In addition to specifying this information in your input format configuration file as described above, it is also possible to edit the index metadata file manually. If you do this, be careful, because it might break something. It is best to use a text editor with support for YAML, and to validate the resulting file with a YAML validator such as YAML Lint. Also remember that if you edit the index metadata file, and you later decide to generate a new index from scratch, your changes to the metadata file will be lost. If possible, it is therefore preferable to put this information in the input format configuration file directly. (If you find that this is not possible in your case, please let us know.)

Here’s a commented example of indexmetadata.yaml:

---
# Display name for the index and short description
# (not used by BlackLab. None of the display name or description values
#  are used by BlackLab directly, but applications can retrieve them if they want)
displayName: OpenSonar
description: The OpenSonar corpus.

# What was the name of the input format first added to this index?
# (it is possible to add documents of different formats to the same index,
#  so this is not a guarantee that all documents have this format)
documentFormat: OpenSonarFolia

# Total number of tokens in this corpus.
tokenCount: 12345

# Information about the index format and when and how it was created
# (don't change this)
versionInfo:
  blackLabBuildTime: "2017-08-01 00:00:00"
  blackLabVersion: "1.7.0"
  indexFormat: "3.1"
  timeCreated: "2017-07-31 16:03:37"
  timeModified: "2017-07-31 16:03:37"
  alwaysAddClosingToken: true
  tagLengthInPayload: true

# Information about annotated (complex) and metadata fields
fieldInfo:
  titleField: title            # ((optional, detected if omitted); field in the index containing
                               #  document title; may be used by applications)
  authorField: author          # ((optional) field in the index containing author information;
                               #  may be used by applications)
  dateField: date              # ((optional) field in the index containing document date 
                               #  information; may be used by applications)
  pidField: id                 # ((optional, recommended) field in the index containing unique 
                               #  document id; may be used by applications to refer to documents;
                               #  may be used by BlackLab to directly update documents without 
                               #  the client having to manually delete the previous version)
  defaultAnalyzerName: DEFAULT # The type of analyzer to use for metadata fields
                               # by default (DEFAULT|whitespace|standard|nontokenizing)
  contentViewable: false       # is the user allowed to retrieve whole documents? 
  textDirection: LTR           # text direction of the corpus (e.g. LTR/RTL) (not used by BlackLab) 
  documentFormat: ''           # (not used by BlackLab. may be used by application to 
                               #  e.g. select which XSLT to use)
  unknownValue: unknown        # what value to index if field value is unknown [unknown]
  unknownCondition: NEVER      # When is a field value considered unknown?
                               # (other options: MISSING, EMPTY, MISSING_OR_EMPTY) [NEVER]
  
  # Information about specific metadata fields
  metadataFields:
  
    # Information about the author field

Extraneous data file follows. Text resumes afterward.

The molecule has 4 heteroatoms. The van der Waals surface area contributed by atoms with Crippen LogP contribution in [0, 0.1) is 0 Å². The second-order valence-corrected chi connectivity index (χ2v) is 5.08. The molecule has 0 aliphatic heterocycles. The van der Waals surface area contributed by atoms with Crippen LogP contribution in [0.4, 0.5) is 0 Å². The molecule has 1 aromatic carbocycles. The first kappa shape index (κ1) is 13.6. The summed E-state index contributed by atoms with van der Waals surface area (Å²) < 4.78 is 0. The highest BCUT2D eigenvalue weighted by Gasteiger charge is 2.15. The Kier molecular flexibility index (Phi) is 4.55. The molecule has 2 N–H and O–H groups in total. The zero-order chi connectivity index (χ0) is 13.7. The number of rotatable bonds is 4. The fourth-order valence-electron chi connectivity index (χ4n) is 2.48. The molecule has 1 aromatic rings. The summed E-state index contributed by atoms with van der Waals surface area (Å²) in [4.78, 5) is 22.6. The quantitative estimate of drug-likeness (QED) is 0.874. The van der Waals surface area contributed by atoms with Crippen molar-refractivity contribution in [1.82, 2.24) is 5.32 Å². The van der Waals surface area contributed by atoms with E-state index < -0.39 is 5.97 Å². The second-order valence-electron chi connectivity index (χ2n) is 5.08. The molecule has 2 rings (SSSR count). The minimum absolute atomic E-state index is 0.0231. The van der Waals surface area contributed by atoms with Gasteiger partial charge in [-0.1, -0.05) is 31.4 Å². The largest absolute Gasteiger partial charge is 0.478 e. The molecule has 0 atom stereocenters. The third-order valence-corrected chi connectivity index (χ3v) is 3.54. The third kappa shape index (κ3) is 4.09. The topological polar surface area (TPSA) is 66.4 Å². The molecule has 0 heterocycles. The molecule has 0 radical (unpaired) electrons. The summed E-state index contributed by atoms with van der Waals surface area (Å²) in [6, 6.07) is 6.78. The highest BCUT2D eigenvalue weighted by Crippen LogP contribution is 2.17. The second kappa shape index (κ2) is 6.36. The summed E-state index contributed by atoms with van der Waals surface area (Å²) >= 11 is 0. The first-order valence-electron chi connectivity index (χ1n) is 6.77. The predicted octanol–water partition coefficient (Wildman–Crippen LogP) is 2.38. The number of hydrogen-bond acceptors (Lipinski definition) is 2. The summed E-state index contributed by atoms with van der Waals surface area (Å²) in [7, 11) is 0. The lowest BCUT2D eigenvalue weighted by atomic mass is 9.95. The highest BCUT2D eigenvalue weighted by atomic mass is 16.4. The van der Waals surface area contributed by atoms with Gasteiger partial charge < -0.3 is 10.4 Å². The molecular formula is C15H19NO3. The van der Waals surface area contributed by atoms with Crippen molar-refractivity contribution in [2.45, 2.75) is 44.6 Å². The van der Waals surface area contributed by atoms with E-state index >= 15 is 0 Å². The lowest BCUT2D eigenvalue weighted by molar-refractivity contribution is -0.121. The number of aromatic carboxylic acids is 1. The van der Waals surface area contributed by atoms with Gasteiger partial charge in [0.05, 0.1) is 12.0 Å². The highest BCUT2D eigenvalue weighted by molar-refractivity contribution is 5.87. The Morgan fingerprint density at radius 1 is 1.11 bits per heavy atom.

author:
      displayName: author                      # (optional) How to display in interface
      description: The author of the document. # (optional) Description (e.g. tooltip) in interface
      type: tokenized                          # ..or text, numeric, untokenized [tokenized]
      analyzer: default                        # ..(or whitespace|standard|nontokenizing) [default]
      unknownValue: unknown                    # overrides default unknownValue for this field
      unknownCondition: MISSING_OR_EMPTY       # overrides default unknownCondition for this field
      uiType: select                           # (optional) Widget to use in interface (text|select|range)
      values:                                  # values indexed in this field
      - firstValue
      - secondValue
      valueListComplete: true                  # are all values listed here, or just a few (max. 50)?
      displayValues:                           # (optional) How to display certain values in this field
        tolkien: J.R.R. Tolkien                #   e.g. display value "tolkien" as "J.R.R. Tolkien"
        adams: Douglas Adams
      displayOrder:                            # (optional) Specific order to display values in
      - tolkien
      - adams
  
  # (optional)
  # This block allows you to define groups of metadata fields.
  # BlackLab Server will include this information on the index structure page.
  # This can be useful if you want to generate a user interface based on index metadata. 
  metadataFieldGroups:
  - name: First group
    fields:
    - author
    - title
  - name: Second group
    fields:
    - date
    - keywords
    addRemainingFields: true  # plus any fields that weren't mentioned yet 
    
  # Information about annotated fields (formerly called "complex fields" in BlackLab)
  complexFields:
  
    # Information about the contents field
    contents:
      mainProperty: word         # main annotation. used for concordances; contains char. offsets
      displayName: contents      # (optional) how to display in GUI
      description: The text contents of the document.
      noForwardIndexProps: ''    # (optional) space-separated list of annotation (property)
                                 # names that shouldn't get a forward index
      displayOrder:              # (optional) Order to display annotation search fields
      - word
      - lemma
      - pos

Please note: the settings pidField, titleField, authorField, dateField refer to the name of the field in the Lucene index, not an XML element name.